Results for Booker T & the MG's

interviews

Booker T. Jones

When Jim and Greg were at SXSW, they were invited to interview soul legend Booker T. Jones in front of a live audience. This week, you'll get to hear some highlights of that interview. Jim and Greg start the interview by asking Booker how he became such a musical prodigy. The multi-instrumentalist, who has played tuba, piano, saxophone, guitar, oboe, and of course, most notably, organ, credits his musical family with steering him on that path. This path took him to Stax Records where he, Steve Cropper, Al Jackson, Jr., and Lewie Steinberg (later replaced by Duck Dunn) formed Booker T. and the MGs. While Booker was still in high school, the group recorded "Green Onions," which went on to become one of their most well-known hits.

Jim asks how Booker feels about being relegated to the role of“side man,”in music history, but the musician explains that he feels nothing but pride about being“best supporting musician.”In fact, Booker explains that being a side man elevated him as a musician and allowed him to do so much more than he would have been able to solo. Some of the people our guest has recorded with over the years include Otis Redding, Sam and Dave, Ray Charles, and even Barbra Streisand.

Booker T. and the MG's not only played with an impressive cast in the studio, but on the road as well. Jim and Greg highlight his 1967 European tour with other Stax artists, and ask Booker what everyone must have been on to get that powerful, lighting fast tempos. Booker attributes that kind of energy and enthusiasm to people like Otis Redding and Al Jackson, describing them as“possessed people.”The Monterey International Pop Music Festival followed in the summer of 1967, and Booker describes this experience as one of the most eye-opening of his life. With everyone (including the Hell's Angels) collectively joining in to ensure its success, this concert was an affirmation of the values of peace and love everyone there believed in. The MGs went on to perform with Neil Young and with many artists at the Bob Dylan tribute in 1992 including George Harrison and Eric Clapton, who he dishes on later in the interview.

Performing at Monterey eventually led Booker to leave his steady stream of jobs at Stax and venture out to California. As a solo performer and producer Booker challenged himself with a number of new projects including a collection of standards for his neighbor, Willie Nelson. He also worked in the studio with Stephen Stills, Rita Coolidge, Bill Withers and Neil Young.

Go to episode 72

James Alexander

1967's Soul Finger by The Bar-Kays is one of the most instantly recognizable instrumentals of its era, and on the bass is James Alexander. The Bar-Kays played a pivotal part in Stax Records' studio system, eventually replacing Booker T & the MGs as the primary session band behind labelmates like Albert King, The Emotions and Isaac Hayes. They were also consistent hitmakers in their own right that charted throughout the '70s and '80s with jams like "Holy Ghost" and "Son of Shaft." Additionally, the Bar-Kays were the backing band on Isaac Hayes's award-winning Shaft soundtrack. This year, the original soundtrack was re-released in a new box set with almost two dozen previously unreleased tracks that feature The Bar-Kays. Jim and Greg talk with James Alexander about the making of the historic Shaft soundtrack, as well as a turning point in Alexander's career when tragedy struck the Stax Records family.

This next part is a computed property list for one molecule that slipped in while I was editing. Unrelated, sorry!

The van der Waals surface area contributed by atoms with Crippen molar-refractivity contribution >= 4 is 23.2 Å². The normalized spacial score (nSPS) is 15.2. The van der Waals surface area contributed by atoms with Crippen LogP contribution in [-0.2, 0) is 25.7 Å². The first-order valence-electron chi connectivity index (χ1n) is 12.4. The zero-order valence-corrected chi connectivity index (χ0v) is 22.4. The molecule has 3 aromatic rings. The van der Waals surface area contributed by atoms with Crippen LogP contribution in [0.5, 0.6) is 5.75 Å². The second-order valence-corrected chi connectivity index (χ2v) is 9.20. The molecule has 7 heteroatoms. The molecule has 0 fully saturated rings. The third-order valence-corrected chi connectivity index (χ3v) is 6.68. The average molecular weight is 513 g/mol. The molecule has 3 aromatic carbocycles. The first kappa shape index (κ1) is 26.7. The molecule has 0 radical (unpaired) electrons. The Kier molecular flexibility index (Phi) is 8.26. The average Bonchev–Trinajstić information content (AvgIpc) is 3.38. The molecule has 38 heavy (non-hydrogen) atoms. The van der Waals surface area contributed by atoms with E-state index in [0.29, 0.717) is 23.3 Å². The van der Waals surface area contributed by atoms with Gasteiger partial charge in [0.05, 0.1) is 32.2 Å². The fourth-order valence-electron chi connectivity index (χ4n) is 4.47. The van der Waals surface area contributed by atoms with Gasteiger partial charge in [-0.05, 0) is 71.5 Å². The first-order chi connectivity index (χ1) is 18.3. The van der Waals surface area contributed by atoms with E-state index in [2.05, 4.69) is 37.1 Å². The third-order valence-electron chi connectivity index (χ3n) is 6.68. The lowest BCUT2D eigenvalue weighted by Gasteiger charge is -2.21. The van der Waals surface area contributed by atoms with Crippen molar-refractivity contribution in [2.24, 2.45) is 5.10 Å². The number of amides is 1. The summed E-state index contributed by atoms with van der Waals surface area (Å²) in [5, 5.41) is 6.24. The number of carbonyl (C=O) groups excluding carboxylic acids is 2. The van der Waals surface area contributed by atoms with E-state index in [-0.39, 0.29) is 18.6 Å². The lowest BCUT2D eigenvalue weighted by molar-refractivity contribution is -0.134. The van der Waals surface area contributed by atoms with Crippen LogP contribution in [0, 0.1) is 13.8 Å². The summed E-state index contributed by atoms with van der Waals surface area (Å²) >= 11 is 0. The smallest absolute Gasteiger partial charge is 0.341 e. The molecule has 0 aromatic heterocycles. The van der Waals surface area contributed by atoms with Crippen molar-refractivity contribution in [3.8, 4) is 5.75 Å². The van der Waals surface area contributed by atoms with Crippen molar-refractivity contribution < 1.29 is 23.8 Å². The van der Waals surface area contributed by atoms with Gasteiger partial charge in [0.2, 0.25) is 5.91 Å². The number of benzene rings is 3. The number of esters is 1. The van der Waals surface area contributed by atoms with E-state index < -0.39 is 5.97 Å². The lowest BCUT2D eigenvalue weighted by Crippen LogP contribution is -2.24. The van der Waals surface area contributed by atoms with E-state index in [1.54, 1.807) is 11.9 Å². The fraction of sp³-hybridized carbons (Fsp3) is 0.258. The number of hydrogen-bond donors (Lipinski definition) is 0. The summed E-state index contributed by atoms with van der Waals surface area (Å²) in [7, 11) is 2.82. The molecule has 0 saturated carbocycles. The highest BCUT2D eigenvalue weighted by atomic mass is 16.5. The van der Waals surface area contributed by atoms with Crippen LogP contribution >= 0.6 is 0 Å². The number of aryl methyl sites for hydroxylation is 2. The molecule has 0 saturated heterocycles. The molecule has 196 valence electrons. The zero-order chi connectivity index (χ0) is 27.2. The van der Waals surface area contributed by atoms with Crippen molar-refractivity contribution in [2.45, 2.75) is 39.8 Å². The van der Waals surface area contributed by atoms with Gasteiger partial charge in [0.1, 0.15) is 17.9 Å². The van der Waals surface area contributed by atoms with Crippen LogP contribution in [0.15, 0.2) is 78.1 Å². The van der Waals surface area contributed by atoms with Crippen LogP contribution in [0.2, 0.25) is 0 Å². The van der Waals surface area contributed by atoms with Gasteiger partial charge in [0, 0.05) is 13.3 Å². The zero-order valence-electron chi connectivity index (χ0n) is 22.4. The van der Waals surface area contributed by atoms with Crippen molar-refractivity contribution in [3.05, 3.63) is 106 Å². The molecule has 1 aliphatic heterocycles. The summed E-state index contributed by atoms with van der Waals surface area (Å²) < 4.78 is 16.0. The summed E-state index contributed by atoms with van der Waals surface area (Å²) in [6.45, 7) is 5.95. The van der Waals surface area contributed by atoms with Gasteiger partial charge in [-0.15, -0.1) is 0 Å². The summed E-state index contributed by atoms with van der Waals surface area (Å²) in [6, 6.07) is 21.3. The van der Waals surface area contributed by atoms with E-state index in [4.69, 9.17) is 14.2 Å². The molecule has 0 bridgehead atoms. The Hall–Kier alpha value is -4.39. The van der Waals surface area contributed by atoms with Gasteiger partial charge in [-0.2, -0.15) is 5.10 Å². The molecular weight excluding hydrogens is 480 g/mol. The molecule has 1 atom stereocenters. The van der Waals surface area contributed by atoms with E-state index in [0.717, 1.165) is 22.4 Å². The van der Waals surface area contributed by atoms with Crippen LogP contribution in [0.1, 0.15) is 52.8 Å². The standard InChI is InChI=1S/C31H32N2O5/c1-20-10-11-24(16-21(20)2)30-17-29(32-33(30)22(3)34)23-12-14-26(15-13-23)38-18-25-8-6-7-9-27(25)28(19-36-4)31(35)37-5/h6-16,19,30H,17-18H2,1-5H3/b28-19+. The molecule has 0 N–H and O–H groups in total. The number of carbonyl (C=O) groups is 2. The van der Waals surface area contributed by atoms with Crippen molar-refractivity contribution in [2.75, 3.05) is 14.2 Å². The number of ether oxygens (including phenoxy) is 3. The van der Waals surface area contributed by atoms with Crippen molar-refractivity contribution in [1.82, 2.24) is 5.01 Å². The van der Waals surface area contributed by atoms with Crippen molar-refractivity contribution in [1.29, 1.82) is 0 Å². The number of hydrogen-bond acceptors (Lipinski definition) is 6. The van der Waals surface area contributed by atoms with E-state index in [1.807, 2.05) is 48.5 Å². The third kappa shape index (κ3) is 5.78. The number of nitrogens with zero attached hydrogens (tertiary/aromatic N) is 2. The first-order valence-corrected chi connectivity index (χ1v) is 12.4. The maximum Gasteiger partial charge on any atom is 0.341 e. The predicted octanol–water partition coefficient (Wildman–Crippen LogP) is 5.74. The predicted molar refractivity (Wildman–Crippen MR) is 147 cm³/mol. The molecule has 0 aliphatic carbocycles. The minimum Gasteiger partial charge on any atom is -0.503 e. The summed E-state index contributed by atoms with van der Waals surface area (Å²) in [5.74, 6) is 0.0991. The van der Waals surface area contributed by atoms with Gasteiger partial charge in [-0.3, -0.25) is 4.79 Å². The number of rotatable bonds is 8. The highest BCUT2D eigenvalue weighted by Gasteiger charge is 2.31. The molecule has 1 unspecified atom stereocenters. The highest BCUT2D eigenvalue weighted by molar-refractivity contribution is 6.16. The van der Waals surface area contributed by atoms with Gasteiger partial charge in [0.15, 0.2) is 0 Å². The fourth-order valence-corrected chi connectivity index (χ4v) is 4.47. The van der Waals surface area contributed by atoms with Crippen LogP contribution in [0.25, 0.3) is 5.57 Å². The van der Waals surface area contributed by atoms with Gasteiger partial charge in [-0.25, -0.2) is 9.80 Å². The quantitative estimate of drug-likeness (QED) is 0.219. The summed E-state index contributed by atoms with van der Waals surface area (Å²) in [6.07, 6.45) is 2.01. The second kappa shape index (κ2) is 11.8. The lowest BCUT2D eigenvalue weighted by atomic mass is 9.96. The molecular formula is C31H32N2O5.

In early December of 1967, the music world was rocked by news of a plane crash near Madison, Wisconsin. Otis Redding and Bar-Kays members Ronnie Caldwell, Phalon Jones, Jimmy King, and Carl Cunningham were killed in the crash, only trumpeter Ben Cauley survived (miraculously, James didn't take that flight.) In their conversation, James discusses with Jim and Greg what it was like to overcome catastrophe so early in his career.

Go to episode 719
lists

Best Instrumentals

The history of rock ‘n’ roll is filled with memorable lyrics, but sometimes it's the wordless songs that stick. This week, Jim and Greg celebrate the Best Instrumentals. Not just any“instrumental”track will do. Both Jim and Greg agree, no“fa fa fa's”or“la la la's”admitted. Here are their lists:

Go to episode 401
news

Music News

Live Nation/Ticketmaster's practice of reselling, or scalping, its own tickets on the website TicketsNow drew a lot of negative attention from the likes of Bruce Springsteen and the New Jersey Attorney General. The company agreed to stop linking and limit advertising for TicketsNow as part of a 2009 settlement, but now they‘ve quietly begun resuming linking. They are trying to be more transparent, but it looks like the secondary ticket market isn’t going away anytime soon.

In an effort to take matters into its own hands, the jam band String Cheese Incident is taking a novel approach to spare its fans from paying Ticketmaster's loathed service charges. Fans and friends recently brought $20,000 in cash to the Greek Theater in Los Angeles and purchased tickets to the String Cheese show. They then brought the almost 400 tickets by hand to the group's headquarters in Colorado where they went on sale again, sans extra fees. Robin Hood would certainly approve.

One of the great all-time bass players, Donald“Duck”Dunn, died this week at age 70. Along with high school friend Steve Cropper, Dunn was part of one of rock's best rhythm sections. As a member of Booker T. and the MGs, he played alongside legendary Stax acts like Sam and Dave, Wilson Pickett and Otis Redding. He later worked with everyone from Bob Dylan to Eddie Floyd. To remember Dunn's trademark concision and swing, Jim and Greg play "Knock on Wood" by Eddie Floyd.

Go to episode 338